Helpstone (first 14 lines)

[‘Midsummer Cushions’ round John Clare’s Grave, Helpston]

Hail humble Helpstone where thy valies spread
& thy mean Village lifts its lowly head
Unknown to grandeur & unknown to fame
No minstrel boasting to advance thy name
Unletterd spot unheard in poets song
Where bustling labour drives the hours along
Where dawning genius never met the day
Where usless ign'rance slumbers life away
Unknown nor heeded where low genius trys
Above the vulgar & the vain to rise
Whose low opinions rising thoughts subdues
Whose railing envy damps each humble view
Oh where can friendships cheering smiles abode
To guide young wanderers on a doubtful road
--- oOo ---

John Clare was in free-fall all his life. The various and many helping hands held out to save him proved useless. Eventually they caught him and put him in a cage. Here he went on singing, lyrically, sadly, satirically, nostalgically. None of those who shared his cage get a mention, only those who continued to live in the freedom of Helpston, many of whom were in the churchyard, or who he translated to his other native place, Scotland.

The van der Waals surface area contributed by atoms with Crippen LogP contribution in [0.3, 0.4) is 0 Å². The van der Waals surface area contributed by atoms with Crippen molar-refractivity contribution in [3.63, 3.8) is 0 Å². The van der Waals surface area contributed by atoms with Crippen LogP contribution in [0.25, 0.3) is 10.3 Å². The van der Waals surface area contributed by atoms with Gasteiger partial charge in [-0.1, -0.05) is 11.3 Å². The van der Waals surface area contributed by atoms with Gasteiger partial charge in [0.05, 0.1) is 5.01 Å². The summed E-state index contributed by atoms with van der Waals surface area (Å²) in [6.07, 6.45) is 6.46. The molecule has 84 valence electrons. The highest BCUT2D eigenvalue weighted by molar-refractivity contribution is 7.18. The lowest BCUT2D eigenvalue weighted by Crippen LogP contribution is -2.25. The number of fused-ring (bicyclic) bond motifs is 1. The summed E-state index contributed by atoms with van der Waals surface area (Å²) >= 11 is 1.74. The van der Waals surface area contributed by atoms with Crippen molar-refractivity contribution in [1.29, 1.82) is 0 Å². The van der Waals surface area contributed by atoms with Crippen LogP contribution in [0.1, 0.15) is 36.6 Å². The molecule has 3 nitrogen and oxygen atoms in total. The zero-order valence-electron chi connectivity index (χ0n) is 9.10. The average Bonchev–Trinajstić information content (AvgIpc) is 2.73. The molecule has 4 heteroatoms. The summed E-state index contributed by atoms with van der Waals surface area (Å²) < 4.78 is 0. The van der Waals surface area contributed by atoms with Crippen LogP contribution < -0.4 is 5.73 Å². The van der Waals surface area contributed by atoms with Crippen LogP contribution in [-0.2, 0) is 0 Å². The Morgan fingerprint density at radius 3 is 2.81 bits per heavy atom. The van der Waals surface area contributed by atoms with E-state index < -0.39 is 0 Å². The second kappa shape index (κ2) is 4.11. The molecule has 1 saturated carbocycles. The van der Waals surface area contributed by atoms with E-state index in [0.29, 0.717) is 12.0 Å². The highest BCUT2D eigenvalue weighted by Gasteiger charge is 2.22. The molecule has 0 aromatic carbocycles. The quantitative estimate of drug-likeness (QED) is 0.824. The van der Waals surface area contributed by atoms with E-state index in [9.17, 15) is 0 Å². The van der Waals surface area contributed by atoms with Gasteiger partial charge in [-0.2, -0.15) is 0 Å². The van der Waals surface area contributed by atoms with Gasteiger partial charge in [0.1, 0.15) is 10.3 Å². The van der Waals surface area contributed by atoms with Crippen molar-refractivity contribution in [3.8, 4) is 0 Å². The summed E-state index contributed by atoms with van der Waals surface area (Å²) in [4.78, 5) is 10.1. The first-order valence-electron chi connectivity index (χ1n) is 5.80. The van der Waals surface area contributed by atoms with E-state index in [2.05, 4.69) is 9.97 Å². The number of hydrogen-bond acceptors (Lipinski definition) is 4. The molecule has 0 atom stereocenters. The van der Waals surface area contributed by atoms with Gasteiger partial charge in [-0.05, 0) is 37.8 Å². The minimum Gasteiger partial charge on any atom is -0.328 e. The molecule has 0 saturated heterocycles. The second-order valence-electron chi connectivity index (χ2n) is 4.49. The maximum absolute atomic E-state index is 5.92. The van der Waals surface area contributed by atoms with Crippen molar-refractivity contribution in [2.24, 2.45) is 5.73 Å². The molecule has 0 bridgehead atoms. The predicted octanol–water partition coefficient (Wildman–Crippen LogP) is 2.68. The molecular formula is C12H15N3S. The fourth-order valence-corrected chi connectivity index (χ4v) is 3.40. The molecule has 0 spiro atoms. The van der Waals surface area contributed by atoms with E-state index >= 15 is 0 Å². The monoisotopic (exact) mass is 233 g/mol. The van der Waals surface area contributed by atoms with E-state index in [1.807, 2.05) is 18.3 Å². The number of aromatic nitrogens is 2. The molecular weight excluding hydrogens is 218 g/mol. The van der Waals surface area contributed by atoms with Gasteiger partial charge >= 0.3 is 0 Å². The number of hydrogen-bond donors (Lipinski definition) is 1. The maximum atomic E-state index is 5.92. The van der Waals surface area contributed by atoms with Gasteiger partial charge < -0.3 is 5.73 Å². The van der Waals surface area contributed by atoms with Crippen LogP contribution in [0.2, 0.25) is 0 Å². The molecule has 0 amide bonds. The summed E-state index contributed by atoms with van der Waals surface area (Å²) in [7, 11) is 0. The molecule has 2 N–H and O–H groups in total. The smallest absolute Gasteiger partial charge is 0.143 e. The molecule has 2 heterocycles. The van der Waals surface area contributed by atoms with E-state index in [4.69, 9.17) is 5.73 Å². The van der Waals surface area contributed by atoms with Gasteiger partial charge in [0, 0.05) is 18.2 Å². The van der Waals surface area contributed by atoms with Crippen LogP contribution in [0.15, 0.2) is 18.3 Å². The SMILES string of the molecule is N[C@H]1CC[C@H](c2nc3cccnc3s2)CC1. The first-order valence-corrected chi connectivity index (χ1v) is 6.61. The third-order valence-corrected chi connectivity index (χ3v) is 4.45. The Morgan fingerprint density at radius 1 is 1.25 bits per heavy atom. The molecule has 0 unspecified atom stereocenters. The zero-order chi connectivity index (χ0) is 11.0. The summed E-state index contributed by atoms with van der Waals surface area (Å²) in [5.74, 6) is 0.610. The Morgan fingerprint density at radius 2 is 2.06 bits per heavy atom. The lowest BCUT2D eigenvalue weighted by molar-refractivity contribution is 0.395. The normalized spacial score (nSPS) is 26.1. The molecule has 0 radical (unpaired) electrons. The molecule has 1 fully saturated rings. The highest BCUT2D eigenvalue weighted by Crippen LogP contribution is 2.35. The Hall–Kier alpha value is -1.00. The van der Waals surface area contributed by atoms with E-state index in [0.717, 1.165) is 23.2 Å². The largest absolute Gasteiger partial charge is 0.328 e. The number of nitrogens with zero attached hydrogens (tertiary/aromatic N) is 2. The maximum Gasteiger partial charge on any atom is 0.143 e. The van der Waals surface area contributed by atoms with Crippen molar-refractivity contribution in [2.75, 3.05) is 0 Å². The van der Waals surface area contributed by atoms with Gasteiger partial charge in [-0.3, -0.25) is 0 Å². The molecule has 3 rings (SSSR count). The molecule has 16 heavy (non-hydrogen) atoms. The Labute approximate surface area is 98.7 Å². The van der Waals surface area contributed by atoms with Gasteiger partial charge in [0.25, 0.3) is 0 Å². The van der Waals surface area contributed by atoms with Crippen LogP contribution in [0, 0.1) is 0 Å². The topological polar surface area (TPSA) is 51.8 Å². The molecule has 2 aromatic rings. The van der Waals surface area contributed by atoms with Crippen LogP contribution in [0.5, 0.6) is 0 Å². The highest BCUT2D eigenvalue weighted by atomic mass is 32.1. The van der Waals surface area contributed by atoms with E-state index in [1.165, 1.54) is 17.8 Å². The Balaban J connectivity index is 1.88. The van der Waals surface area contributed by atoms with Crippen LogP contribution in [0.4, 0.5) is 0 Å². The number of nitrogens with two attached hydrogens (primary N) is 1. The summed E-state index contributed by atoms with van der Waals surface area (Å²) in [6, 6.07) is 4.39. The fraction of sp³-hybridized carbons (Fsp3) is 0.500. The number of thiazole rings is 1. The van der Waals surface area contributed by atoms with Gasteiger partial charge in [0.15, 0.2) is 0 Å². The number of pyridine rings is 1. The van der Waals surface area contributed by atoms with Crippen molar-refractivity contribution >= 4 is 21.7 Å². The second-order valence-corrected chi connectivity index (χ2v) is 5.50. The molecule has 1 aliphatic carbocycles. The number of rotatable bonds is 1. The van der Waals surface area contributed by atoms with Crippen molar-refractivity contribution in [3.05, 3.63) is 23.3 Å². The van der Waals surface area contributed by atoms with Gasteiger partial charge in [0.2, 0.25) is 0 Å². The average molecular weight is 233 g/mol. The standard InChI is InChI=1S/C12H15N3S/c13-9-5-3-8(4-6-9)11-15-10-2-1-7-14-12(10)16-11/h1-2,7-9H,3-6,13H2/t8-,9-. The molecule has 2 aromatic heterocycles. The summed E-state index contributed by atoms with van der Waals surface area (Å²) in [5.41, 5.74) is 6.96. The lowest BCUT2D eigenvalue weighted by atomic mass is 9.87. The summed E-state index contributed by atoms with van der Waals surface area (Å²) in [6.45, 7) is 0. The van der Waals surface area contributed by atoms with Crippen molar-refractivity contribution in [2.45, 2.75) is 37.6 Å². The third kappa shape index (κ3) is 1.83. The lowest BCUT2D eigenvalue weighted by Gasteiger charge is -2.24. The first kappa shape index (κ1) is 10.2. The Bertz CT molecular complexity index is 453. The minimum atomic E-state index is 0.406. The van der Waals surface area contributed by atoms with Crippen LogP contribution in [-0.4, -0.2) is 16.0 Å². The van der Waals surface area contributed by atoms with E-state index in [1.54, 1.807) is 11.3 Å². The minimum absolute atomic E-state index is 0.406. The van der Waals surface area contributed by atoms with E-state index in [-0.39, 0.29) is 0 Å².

Clare's early boy-deeds had to double with child labour, the latter being the custom and the reality. At eight he was wielding a toy-sized flail in the stone barn alongside Parker, his father, though stopping now and then to draw algebraic signs in the killing dust. A pleasant thing happened when he was about ten. Francis Gregory, the young innkeeper next door, got him to run errands and to help plough and reap his eight acres or so of corn. Francis was unmarried and lived with his mother at the Blue Bell. They were both ill. Looking back, Clare said, 'They used me uncommon well as if I was their own'. Mother and son lie by the church tower, their helper by chancel wall. However, continued Clare, 'Tis irksome to a boy to be alone and he is ready in such situations to snatch hold of any trifle to divert his loss of company, and make up for pleasanter amusements'. Birds-nesting in the ordinary way would have topped these amusements, but Clare, in his autobiographical 'Sketches', confesses to a very different pastime. It was that there, in Francis Gregory's cornfield, he began his 'muttering', his softly speaking aloud of the rhymes which he would later write down in his bedroom, a tile shifted to let in light. He would memorise lines as he walked to and from Maxey Mill, lugging flour. Boys sang, they did not mutter, and eyes would have been upon him, this child talking to himself, a sure sign of something being wrong. Or different, which is not a good thing to be.

'The Poet and the Nest' an excerpt from 'A Writer's Day-Book'
by Ronald Blythe, published by Trent Editions, 2006.

1 comment:

Roger R. said...

For those who have never read Ronnie Blythe on John Clare, a treat is in store. "A Writer's Daybook" is a good place to start.